A few steps in the evolution may have been more complex, but this would not have altered the earlier versus later classification very often. Specifically, if all three triplicated chromosomes had taken a more complex evolutionary route (perhaps duplication followed by endoreduplication, followed by loss), the classification of no more than three point mutations could be affected, moving them from the later category to the ‘undetermined’ class.

Some mutations were omitted from analysis. These were from the complex regions of 10 p and 11 q where the parent of origin could not be determined. The omitted mutations comprised eight non-synonymous missense and two truncating mutations. Even if we consider the most unfavorable case, that the two truncating mutations were classified as later, the MLE for the number of non-random truncation mutations in the earlier group is is n  = 9, with a 95% lower bound of 3 when p  = 0.4, and n  = 5 or 6 with a 95% lower bound of 0 when p  = 0.59.

Timing of Genetic Instability and Other Functions

This earlier versus later classification may help us to understand a variety of issues including the timing and origins of chromosome instability and the drivers versus passengers problem for this particular tumor.

There has been much discussion of when chromosomal instability occurs, for example some have suggested it as a key facilitator of early tumorigenesis, notably causing loss of heterozygosity of APC in colorectal cancers [21]. In contrast, some suggest that the extensive rearrangements of carcinoma karyotypes might be late progression events [7], [8]. Others favor a transient period of chromosome instability, either at ‘crisis’ caused by telomere loss, or at some other catastrophic event such as ‘chromothripsis’, in which one or more chromosomes undergo massive rearrangement, apparently in a single event [9], [10].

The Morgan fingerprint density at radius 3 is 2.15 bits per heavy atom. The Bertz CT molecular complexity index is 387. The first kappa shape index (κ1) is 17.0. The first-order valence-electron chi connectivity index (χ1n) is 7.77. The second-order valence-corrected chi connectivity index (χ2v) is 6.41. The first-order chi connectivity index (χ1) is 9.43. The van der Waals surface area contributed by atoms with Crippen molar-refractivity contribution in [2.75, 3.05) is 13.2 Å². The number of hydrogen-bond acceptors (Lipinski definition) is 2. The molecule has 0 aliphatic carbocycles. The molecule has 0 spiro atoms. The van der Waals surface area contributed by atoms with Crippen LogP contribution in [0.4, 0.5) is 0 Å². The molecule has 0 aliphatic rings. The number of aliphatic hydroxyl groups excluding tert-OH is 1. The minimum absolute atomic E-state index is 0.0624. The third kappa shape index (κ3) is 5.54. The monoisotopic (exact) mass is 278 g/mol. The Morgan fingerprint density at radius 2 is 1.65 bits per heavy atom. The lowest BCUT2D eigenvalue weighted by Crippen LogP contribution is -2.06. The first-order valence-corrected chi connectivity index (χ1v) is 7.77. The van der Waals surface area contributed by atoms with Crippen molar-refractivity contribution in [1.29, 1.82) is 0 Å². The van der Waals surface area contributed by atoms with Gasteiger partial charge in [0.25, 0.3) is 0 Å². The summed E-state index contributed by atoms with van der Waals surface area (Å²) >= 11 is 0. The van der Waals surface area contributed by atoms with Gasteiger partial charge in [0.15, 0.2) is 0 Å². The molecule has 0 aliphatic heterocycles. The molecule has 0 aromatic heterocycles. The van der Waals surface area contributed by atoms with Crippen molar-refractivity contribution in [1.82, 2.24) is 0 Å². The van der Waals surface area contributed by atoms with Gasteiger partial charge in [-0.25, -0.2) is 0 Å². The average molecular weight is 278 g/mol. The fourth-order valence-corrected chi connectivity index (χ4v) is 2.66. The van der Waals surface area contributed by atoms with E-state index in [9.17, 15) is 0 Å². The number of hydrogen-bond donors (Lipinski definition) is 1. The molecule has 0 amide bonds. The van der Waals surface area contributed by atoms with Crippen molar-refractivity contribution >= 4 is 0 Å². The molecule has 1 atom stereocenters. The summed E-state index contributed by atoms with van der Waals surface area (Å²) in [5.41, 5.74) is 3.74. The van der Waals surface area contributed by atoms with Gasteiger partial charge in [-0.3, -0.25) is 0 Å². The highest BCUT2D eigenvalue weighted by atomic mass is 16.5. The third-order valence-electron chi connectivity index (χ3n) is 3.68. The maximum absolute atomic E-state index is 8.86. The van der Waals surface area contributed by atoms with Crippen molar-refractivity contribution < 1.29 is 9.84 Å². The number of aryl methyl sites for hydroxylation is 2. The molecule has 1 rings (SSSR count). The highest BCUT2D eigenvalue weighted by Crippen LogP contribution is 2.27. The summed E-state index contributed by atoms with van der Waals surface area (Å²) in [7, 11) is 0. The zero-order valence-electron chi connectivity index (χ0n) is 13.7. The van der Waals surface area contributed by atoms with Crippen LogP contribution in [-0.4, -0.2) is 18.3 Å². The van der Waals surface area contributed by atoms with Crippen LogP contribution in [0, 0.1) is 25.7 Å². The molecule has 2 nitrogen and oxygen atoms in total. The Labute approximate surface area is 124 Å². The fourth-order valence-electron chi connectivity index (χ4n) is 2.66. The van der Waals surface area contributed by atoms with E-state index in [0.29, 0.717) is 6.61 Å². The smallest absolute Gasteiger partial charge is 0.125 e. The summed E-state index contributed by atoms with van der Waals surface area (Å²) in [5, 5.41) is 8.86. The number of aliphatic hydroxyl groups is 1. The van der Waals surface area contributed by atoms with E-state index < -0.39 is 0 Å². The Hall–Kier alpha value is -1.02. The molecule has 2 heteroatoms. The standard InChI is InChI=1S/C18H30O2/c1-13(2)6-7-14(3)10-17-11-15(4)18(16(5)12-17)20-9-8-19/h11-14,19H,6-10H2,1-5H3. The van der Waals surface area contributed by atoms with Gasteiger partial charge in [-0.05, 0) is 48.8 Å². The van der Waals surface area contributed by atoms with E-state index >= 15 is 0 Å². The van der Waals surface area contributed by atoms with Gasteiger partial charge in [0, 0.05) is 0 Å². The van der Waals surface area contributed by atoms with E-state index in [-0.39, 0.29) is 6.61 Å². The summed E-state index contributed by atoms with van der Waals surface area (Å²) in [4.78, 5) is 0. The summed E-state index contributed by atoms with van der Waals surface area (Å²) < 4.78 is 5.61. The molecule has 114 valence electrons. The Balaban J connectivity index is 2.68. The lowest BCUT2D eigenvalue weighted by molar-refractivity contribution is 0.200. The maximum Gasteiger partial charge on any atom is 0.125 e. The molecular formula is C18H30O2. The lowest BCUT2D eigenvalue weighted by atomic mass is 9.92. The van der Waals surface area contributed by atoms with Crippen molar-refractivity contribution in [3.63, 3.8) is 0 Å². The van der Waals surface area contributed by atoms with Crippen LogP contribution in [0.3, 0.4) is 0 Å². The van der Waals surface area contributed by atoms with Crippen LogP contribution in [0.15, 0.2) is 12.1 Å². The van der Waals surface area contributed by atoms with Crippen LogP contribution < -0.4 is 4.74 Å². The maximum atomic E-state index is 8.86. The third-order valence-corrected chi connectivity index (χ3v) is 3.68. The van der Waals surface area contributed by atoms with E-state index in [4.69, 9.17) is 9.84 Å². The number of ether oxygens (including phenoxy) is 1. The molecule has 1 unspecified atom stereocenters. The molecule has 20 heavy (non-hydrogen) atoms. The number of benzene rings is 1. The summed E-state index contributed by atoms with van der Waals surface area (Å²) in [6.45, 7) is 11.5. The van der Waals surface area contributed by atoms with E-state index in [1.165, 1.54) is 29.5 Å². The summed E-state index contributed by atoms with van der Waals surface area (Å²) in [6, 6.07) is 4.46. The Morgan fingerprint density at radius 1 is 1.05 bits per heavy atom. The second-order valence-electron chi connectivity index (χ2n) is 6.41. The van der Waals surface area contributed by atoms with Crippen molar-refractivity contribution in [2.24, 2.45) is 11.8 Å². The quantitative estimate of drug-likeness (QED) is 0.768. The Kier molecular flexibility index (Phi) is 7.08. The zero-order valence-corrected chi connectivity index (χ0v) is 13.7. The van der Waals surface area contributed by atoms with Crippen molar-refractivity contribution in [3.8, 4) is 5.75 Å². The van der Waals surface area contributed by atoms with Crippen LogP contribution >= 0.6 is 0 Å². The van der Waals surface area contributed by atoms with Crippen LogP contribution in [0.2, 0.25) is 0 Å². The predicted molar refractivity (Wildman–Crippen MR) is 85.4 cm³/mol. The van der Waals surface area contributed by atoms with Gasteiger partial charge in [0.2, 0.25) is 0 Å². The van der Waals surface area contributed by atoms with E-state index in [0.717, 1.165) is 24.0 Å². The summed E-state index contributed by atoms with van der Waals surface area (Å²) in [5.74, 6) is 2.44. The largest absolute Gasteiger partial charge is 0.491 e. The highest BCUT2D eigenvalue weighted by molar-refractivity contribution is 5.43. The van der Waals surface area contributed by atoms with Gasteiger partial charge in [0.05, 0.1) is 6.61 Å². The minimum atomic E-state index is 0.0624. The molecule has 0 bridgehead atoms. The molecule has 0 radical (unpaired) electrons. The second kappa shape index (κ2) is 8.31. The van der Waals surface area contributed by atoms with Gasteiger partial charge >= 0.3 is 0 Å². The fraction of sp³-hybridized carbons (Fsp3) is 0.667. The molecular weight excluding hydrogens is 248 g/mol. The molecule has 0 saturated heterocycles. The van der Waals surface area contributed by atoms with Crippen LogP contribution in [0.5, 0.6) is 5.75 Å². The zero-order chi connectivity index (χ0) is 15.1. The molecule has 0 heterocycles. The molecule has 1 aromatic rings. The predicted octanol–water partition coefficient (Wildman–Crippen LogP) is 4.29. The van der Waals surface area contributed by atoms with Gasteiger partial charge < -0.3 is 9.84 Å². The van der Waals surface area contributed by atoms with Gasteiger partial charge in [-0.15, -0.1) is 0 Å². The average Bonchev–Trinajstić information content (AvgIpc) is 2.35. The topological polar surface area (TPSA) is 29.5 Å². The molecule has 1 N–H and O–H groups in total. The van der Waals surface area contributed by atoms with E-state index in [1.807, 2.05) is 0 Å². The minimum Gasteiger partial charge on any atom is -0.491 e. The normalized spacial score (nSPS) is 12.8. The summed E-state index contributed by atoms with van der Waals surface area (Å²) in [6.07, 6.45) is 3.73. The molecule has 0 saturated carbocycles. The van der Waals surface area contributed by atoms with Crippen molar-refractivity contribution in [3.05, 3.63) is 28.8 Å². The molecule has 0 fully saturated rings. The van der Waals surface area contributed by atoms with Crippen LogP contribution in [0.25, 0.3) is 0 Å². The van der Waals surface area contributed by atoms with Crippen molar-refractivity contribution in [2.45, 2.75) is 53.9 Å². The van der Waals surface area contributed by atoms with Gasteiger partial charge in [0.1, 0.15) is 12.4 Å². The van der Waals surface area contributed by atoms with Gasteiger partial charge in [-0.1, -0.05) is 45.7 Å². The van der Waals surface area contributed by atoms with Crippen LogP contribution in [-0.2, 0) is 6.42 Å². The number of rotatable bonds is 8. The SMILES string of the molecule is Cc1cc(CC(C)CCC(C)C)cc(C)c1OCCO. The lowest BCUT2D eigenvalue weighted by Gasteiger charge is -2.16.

We observed roughly equal ratios of structural to sequence-level mutations earlier and later. Although there are other possibilities, a reasonable explanation is that both mutational processes were happening at approximately the same rate for much of the evolution of the tumour. We did not see, for example, a much higher ratio of rearrangements to point mutations in the earlier class, as expected if most of the rearrangements had occurred during a telomere crisis before endoreduplication.

An important value of the classification is that mutations that may cause ongoing chromosome instability must generally be in the ‘earlier’ group as, by definition, they must pre-date almost all chromosome changes, which were quite numerous before endoreduplication. Among the mutated genes that might contribute to chromosome instability were TP53, BAP1 and PAXIP1, and all were indeed classified as earlier. BAP1/UCHL2 (BRCA1-associated protein1/ubiquitin carboxy-terminal hydrolase 2) was discovered as a binding partner of BRCA1 and appears to participate in the DNA damage response by interacting with BRCA1 and BARD1 [25]; [26]. It is a deubiquitinase that controls ubiquitination of Histone H2A, and is also a component of the Polycomb repressive deubiquitinase (PR-DUB) complex. Inactivating mutations of BAP1 have been found particularly in uveal melanomas [27], and as germline mutations that predispose to melanoma [28] and other cancers. Based on this, Stephens et al. [29] identified BAP1 mutations as likely driver mutations in breast cancer. PAXIP1 also seems to be part of the DNA damage signalling system, interacting through its multiple BRCT domains [30]. (Another gene relevant to genetic instability, but at the sequence level, was HUWE1, but we did not find the reported HUWE1 mutation in our stock. HUWE1 is implicated in base excision repair according to the UniProt database).